The George Hotel as stood empty for just a little over 5 years... considering this it's not half bad inside, stairways are still intact, few if any holes through to other floors, little decay in the form of mold or interior fatigue and there's still gas in the pumps in the bar area. It's a fair size and took us over an hour to appreciate some of the victorian features still visible throughout the building. The building was sold a few years back to a local dentist for £900,000 but nothing if anything as started interns of building works to restore the hotel. which is a shame as the Hotel sits in pleasant surroundings within St George square which recently received a £21 million facelift.
The Hotel as a basement area which stores the cask ales & equipment needed to run the Hotel bar. Theres rooms a plenty 60 rooms accommodation with bar(s) , ballroom, pool hall and dining room & rooftop area ... we pretty much covered the entire building in a typically dreary Huddersfield afternoon. Hope you enjoy the thread...
Stair case shots
The ball room and dinning hall
45 pics later...
Hope you enjoyed...
The woollen mill was owned by Samuel Firth of Gatehead in Marsden, and opened in 1888. He also owned Holme Mill. By the 1960s, it was owned and run by Fisher, Firth & Co. which became Cellars Clough Woollen Mills Ltd, managed by another Firth son, in 1981. The company has now been dissolved.
Situated just off the Huddersfield Narrow Canal, the mill’s pond is now a very popular fishing spot. Planning permission was granted for the conversion of the mills and former offices to 101 dwelling units, 9 live/work units, a resident’s gym, pool, shop, meeting room, bike store, car park and improvements to the access road.
Previous planning applications have been unsuccessful as bats were found to be residing in the mill. The bats weren’t forcibly removed, so the hope was that they would eventually choose the ‘improved accommodation’ for themselves.
We decided to spend a day in Huddersfield looking at some of the heritage of the town... so we ended up in Marsden which is to the east of the town we came across two mill Cellars Clough and Bottoms Mill.. unfortunately we couldn't find a way in Bottoms Mill so instead explored Cellars.. It looks like some work was carried out some years back as part of the mill is demolished with brick piled around in the courtyard. The Mill is in poor condition and its difficult to access the upper floors due to both staircases been blocked by stone rubble although we did manage to climb the staircases the floors look ready to collapse at anytime.. at the top floor theres a ladder to enter what looked liked an office although we did not attempt the climb ... overall worth a look if not for the explore it offers an insight into how mills were constructed and the size of these is truly astounding ..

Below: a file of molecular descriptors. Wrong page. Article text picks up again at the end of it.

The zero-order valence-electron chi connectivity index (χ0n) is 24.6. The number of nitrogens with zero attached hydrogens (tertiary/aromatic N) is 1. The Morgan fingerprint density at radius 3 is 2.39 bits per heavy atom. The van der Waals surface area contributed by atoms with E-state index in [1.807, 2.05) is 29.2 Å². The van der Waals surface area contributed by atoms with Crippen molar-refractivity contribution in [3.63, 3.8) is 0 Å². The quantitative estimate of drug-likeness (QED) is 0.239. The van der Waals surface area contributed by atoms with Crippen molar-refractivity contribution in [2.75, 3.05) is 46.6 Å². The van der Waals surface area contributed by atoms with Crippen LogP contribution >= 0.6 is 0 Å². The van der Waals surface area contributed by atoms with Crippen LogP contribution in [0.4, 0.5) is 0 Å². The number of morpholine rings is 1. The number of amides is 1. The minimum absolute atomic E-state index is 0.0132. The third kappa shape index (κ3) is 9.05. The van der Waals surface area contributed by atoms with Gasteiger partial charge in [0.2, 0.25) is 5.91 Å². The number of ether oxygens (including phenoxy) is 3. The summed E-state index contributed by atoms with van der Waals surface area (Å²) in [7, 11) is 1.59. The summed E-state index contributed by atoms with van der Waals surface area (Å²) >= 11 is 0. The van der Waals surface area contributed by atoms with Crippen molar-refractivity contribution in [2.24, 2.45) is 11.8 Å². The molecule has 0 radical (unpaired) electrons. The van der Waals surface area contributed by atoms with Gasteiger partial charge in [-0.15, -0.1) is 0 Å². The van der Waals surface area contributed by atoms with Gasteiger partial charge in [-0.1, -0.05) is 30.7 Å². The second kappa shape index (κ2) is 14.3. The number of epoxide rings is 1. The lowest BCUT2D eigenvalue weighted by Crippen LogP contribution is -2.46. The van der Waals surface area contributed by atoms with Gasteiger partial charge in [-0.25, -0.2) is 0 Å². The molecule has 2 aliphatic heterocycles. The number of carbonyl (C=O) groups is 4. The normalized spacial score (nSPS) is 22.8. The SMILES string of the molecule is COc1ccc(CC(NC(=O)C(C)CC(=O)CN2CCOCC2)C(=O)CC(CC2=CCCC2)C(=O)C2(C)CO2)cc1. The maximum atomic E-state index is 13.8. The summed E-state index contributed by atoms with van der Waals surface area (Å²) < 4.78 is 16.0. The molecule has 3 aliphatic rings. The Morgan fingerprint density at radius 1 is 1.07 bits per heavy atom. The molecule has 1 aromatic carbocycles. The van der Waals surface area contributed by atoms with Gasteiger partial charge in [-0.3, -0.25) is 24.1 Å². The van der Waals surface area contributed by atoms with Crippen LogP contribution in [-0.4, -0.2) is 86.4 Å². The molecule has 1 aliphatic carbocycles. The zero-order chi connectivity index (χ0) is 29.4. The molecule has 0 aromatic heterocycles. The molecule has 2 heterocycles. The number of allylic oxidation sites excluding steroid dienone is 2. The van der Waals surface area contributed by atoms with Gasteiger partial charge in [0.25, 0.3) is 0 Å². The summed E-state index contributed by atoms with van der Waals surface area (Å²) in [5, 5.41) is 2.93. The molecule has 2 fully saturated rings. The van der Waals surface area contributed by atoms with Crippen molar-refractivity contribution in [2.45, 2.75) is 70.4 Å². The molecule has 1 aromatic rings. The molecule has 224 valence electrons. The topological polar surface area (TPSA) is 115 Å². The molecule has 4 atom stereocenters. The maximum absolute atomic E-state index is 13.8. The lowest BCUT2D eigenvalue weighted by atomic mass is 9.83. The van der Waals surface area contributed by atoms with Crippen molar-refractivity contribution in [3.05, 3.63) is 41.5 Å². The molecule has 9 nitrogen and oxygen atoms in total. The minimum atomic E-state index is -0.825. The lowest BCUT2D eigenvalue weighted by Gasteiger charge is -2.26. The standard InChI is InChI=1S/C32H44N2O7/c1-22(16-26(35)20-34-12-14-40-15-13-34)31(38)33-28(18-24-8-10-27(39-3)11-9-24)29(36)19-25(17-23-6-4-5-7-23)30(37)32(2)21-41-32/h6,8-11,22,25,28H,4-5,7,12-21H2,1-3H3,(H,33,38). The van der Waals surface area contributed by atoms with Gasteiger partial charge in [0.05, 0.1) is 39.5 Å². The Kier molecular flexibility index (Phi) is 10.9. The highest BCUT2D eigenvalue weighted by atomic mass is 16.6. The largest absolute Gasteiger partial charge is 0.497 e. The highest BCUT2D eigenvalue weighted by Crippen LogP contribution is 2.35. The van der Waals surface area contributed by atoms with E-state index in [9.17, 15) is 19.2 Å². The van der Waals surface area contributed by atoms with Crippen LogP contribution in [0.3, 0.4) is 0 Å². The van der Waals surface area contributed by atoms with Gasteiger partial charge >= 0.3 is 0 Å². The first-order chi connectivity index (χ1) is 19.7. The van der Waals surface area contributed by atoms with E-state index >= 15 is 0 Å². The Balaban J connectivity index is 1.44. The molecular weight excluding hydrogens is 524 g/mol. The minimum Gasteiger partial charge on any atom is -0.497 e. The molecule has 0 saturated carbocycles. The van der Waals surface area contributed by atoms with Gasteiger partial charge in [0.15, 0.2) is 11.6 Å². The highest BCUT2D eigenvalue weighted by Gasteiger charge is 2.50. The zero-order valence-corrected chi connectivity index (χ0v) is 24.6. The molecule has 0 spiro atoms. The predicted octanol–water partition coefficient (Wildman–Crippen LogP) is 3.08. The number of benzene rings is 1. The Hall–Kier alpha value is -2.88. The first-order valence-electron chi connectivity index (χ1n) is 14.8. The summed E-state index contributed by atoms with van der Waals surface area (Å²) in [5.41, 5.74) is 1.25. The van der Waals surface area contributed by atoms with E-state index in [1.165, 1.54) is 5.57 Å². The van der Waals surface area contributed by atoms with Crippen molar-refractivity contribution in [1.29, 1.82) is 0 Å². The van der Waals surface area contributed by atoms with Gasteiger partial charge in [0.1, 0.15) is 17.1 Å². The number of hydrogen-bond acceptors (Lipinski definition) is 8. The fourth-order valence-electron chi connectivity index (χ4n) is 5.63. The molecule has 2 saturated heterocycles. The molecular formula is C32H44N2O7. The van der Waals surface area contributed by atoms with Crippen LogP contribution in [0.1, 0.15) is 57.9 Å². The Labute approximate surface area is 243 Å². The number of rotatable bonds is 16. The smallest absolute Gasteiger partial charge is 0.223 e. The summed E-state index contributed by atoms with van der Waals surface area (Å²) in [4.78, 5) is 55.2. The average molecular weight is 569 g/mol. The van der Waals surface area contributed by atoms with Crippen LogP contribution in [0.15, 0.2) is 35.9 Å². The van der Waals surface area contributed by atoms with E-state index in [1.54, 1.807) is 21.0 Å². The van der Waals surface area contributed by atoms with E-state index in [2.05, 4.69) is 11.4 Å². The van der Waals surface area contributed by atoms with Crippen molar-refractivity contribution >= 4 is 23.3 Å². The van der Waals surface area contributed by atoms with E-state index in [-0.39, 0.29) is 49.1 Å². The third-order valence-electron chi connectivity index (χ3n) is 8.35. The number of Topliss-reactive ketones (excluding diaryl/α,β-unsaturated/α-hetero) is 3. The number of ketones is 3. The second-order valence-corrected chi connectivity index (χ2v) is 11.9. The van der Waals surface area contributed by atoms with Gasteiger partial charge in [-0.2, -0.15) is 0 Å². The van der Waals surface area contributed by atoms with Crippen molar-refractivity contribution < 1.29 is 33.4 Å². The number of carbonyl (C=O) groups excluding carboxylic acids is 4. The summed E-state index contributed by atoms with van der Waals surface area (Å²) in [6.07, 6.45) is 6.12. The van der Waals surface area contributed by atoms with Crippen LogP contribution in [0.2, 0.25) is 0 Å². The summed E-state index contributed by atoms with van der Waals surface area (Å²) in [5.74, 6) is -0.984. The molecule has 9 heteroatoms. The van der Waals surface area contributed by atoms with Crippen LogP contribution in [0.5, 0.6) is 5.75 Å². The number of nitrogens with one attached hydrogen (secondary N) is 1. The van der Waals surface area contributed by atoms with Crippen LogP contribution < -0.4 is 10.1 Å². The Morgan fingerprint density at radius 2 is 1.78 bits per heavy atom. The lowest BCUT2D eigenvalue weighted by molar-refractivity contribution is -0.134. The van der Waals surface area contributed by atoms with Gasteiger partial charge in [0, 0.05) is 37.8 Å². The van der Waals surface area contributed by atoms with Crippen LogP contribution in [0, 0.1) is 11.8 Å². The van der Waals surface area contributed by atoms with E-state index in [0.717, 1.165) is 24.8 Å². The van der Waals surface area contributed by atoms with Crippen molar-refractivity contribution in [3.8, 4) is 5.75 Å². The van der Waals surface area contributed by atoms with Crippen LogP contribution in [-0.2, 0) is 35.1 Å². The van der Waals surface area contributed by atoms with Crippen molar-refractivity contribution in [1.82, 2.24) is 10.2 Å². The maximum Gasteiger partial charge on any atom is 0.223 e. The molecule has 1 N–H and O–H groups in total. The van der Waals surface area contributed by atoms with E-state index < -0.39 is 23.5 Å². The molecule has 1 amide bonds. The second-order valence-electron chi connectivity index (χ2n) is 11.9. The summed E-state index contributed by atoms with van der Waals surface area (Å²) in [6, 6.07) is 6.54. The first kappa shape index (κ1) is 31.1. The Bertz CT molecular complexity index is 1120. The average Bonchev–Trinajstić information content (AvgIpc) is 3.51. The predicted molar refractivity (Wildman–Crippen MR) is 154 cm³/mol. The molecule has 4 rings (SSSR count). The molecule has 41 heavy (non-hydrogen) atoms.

Bad video pics
The mill is in a sorry state in 2018
But there is still some nice pics to be had in there...
I've had my eye on this for a while, looks like once they got going, they hit it hard cos now, well, its ruined. I'm going to start a campaign, Urbexorzzzz againzzzzt developerzzzzzz! HANDS OF OUR DERPS!
A clip from the local news a few years ago gives the info.
'Most of the outpatient services will be moving to nearby Acre Mill along with antenatal services and back room offices.
The concern is the hospital will run short of beds as the ageing population rises and hospital bosses say the move would mean they could run a more “efficient and effective� service.
The plans were revealed at a Calderdale and Huddersfield NHS Trust board meeting yesterday.
The Z block at Acre Mills opposite the hospital will be redesigned to integrate primary and secondary care, community and social care into more of a one-stop service.
Director of service development at Calderdale and Huddersfield NHS Trust Lesley Hill said: “This plan will require quite a significant re-design but we want patient experience to improve and staff satisfaction to improve.
Read more: Examiner http://www.examiner.co.uk/news/local-we ... 2NEyWW8aX'
Again, no carpets, but this times we had lights, randomly placed outside lift shafts.... Anyway, visited with drinkinbud andbeardythewierdy, I wouldn't really recommend anyone else bothers LOL.
Some bugger around here loves the 2 tone paint job, it's in all the mills!
It had a corridor.
Some more rooms.
One had a wheelbarrow.
And a corridor on the way out.
First in I think, not bloody worth it. LOL!